|2004 Denver Annual Meeting (November 7–10, 2004)|
|Paper No. 24-6|
|Presentation Time: 8:00 AM-12:00 PM|
TECTONIC CONTROLS ON INCISED VALLEY SYSTEMS ALONG EXTENSIONAL-LACUSTRINE MARGINS: AN EXAMPLE FROM THE MIOCENE HUMBOLDT FORMATION NEAR KNOLL MOUNTAIN (HD RANGE), NORTHEAST NEVADA
CAMILLERI, Phyllis A. and DEIBERT, Jack E., Austin Peay State Univ, Box 4418, Clarksville, TN 37044, firstname.lastname@example.org|
Incised valley systems produced by relative lake-level changes should be common along extensional-lacustrine margins but are rarely recognized in the rock record. Stratigraphic and structural analysis and geologic mapping of the Miocene Humboldt Formation near Knoll Mountain, Nevada has revealed an incised valley system that provides valuable insight into the formation of such systems. The incised valley system formed along the northeastern portion of a north-trending half graben with a west-dipping master normal fault. The incised valley is situated directly along the axis of a syncline that in turn is parallel to the master normal fault system in this portion of the basin. During a relative lake-level lowstand, a fluvial system incised to a depth of at least 50 m into lacustrine deposits and then filled with eolian and fluvial strata as relative lake-level rose and transgressed over the incised valley. This large relative lake-level fall and rise is only present in the northern part of the basin suggesting the fundamental control on the lake-level change was tectonic in nature. Structural analysis of strata in the syncline suggests that folding is related to fault propagation and indicates that folding occurred before, during, and after valley incision and filling. The syncline is located along the northern end of the half graben where fault slip is distributed among several normal faults instead of a single fault. This change in style of faulting in the northern part of the half graben may have created localized differential subsidence and could be responsible for the relative lake-level change that produced the incised valley. Our analysis of data suggest that fault slip and consequent folding and basin subsidence caused the local relative lake-level change responsible for incision and filling of the fluvial valley as well as controlled the location of the fluvial system. The analysis implies that incised valleys may be expected in similar tectonic settings and their locations may be predictable by recognizing specific tectonic elements.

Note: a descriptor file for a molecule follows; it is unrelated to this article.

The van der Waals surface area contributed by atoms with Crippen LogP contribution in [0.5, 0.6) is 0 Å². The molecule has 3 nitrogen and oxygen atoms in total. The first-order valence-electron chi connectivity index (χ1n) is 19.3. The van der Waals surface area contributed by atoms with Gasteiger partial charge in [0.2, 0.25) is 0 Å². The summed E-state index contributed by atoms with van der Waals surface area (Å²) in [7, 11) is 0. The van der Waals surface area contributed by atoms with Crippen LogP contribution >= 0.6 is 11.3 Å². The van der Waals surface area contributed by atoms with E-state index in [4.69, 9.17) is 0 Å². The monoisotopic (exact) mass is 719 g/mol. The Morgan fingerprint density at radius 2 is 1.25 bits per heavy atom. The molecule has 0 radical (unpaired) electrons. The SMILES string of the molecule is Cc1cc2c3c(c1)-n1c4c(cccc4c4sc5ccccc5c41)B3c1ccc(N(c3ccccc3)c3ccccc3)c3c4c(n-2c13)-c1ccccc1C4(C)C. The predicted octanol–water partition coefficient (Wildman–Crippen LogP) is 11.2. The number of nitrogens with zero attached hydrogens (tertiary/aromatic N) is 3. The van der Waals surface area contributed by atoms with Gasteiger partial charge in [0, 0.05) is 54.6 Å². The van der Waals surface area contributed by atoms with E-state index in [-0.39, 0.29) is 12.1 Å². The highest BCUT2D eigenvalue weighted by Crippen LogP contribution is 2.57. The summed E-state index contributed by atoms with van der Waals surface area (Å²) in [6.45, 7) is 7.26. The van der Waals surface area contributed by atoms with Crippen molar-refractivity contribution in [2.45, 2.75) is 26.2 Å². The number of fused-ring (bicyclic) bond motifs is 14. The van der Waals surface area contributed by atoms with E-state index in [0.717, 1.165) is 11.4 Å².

2004 Denver Annual Meeting (November 7–10, 2004)
General Information for this Meeting
|Session No. 24--Booth# 92|
Colorado Convention Center: Exhibit Hall
8:00 AM-12:00 PM, Sunday, 7 November 2004
Geological Society of America Abstracts with Programs, Vol. 36, No. 5, p. 72
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